Is your fixed interest rate about to end? Remortgaging can be a good option.
Your mortgage is most likely your largest financial commitment. It’s the method two out of five UK households use to secure a home, according to a 2013 report by The Guardian. As the age-old saying goes, though, nothing is permanent. Fixed terms come to a close, interest rates change, partnerships end and financial circumstances are fluid. This is why many people choose to remortgage. If you’re new to remortgaging, you may feel bogged down with questions. Here, Beaumont Legal remortgaging expert Charlotte Nowak shares her knowledge.
Firstly, why remortgage?
Charlotte Nowak: Remortgage is basically an umbrella word for covering lots of different transactions. There’s three main reasons that people choose to remortgage:
- Reduce Interest. The majority of remortgages come about because people have come to the end of a fixed rate. For example, if you’re with a lender for two years and they’re charging you 1.99% interest, that fixed rate might only be available for that set amount of time. At the end of the two years, people move on to what’s called a standard variable rate and that could mean your interest shoots up from 1.9% to 7%. As a result, people can go from paying £400 a month to paying £650 a month, for example. A lot of people are quite savvy when it comes to this, so they’re constantly swapping and changing their mortgage deals and in doing so, paying the smallest amount that they can.
- Release Equity. A second reason is to release equity out of a property. It might be, for example, somebody’s got a £200,000 house and they’ve only got a mortgage on there for £100,000. So, they approach either their lender or another one and say “we want to borrow another £50,000 to buy a new car”.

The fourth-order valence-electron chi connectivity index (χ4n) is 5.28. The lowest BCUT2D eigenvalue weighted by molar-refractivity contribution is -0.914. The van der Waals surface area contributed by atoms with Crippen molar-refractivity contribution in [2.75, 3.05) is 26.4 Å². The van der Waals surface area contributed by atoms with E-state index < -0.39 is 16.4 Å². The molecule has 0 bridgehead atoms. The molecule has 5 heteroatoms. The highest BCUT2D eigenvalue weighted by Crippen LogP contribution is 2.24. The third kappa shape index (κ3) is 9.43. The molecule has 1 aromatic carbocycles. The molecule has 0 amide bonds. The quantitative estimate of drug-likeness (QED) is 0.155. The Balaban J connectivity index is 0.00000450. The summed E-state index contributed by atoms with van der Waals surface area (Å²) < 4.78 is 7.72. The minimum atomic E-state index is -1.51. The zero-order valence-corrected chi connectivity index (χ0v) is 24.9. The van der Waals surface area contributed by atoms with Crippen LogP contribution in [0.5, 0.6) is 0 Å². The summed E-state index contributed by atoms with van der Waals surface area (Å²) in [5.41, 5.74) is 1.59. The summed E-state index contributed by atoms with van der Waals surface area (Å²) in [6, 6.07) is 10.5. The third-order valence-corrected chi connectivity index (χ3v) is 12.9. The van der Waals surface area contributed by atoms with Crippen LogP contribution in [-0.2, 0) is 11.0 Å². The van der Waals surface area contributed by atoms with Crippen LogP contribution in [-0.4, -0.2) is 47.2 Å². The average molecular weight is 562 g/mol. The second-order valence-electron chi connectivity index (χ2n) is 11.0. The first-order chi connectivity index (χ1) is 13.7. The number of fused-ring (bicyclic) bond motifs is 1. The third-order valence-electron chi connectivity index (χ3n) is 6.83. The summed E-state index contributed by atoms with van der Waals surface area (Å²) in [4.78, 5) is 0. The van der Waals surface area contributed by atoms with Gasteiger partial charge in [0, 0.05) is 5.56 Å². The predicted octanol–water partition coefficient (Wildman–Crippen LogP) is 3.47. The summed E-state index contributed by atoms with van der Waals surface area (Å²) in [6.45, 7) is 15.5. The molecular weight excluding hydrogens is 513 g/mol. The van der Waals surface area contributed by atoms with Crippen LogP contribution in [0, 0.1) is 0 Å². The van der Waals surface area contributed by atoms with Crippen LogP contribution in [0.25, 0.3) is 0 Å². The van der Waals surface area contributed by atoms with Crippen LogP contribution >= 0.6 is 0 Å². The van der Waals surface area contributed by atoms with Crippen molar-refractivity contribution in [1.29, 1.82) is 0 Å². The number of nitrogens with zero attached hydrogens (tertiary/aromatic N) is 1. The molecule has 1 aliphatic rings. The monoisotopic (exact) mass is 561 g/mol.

- Transfer Equity. A third scenario is after a divorce, you get what’s called a “transfer of equity”. You might own a house jointly with your partner, but then split up and one person has to buy the other out, so they remortgage with a new company. So, there might be £50,000 equity in the house and the partner is entitled to half of it, so the partner keeping the house will remortgage and out of the equity they receive, they pay the other out.
Do I have to use a solicitor for remortgaging?
CN: Yes, you do. At Beaumont Legal, we work on behalf of both the borrower and the bank (or lender). For example, a bank will send us various lender conditions. They might say: “We can see that since this client’s bought their house in 2010, they’ve had a two storey extension on the back and they’ve built a garage. Can you double check that all the building regulations were in place and you have the completion certificates and everything?” What we do is ensure the property is a good, mortgageable property.
Another reason is that because there’s a lot of money changing hands, a solicitor has to be involved.
Do I have to be certain of what repayments I can afford to make before I remortgage?
CN: Yes, it all depends on your personal circumstances. For example, with my mortgage, I fixed mine for five years. When I come to remortgage in a couple of years, it might be that I’m not bothered about keeping the interest rate low but instead, I’ll reduce the 25-year term. So, when I come to remortgage, I could keep up the payments a bit and reduce the term. So I’m looking for a lender that can give me a reduced term, to be mortgage-free more quickly.
What is the process of remortgaging?
CN: With remortgages, we have what’s called a no-search insurance, and that’s just a policy document that protects the lender. Rather than doing all the searches again, we take the no-search insurance out on their behalf and then if it does transpire that there was something that we’d missed that a search would have revealed, they’re covered by that particular insurance policy.
How does this process of remortgaging differ to when you’re buying or selling a place?
CN: It’s much simpler. For a remortgage transaction, the whole process itself takes about a third of the time that a purchase would do. There’s also less risk involved from a lender’s point of view, because obviously when the person’s bought the house for the first time, all the searches and checks have been done. They’ll then presume the house has good security because it’s had a mortgage on it already. If a house wasn’t at risk of flooding five years ago, the chances are that it’s still not at risk of flooding. If a coal mine hadn’t been active for 25 years five years ago, the chances are it’s not suddenly going to become active again. So, with less risks involved, checks aren’t as in-depth.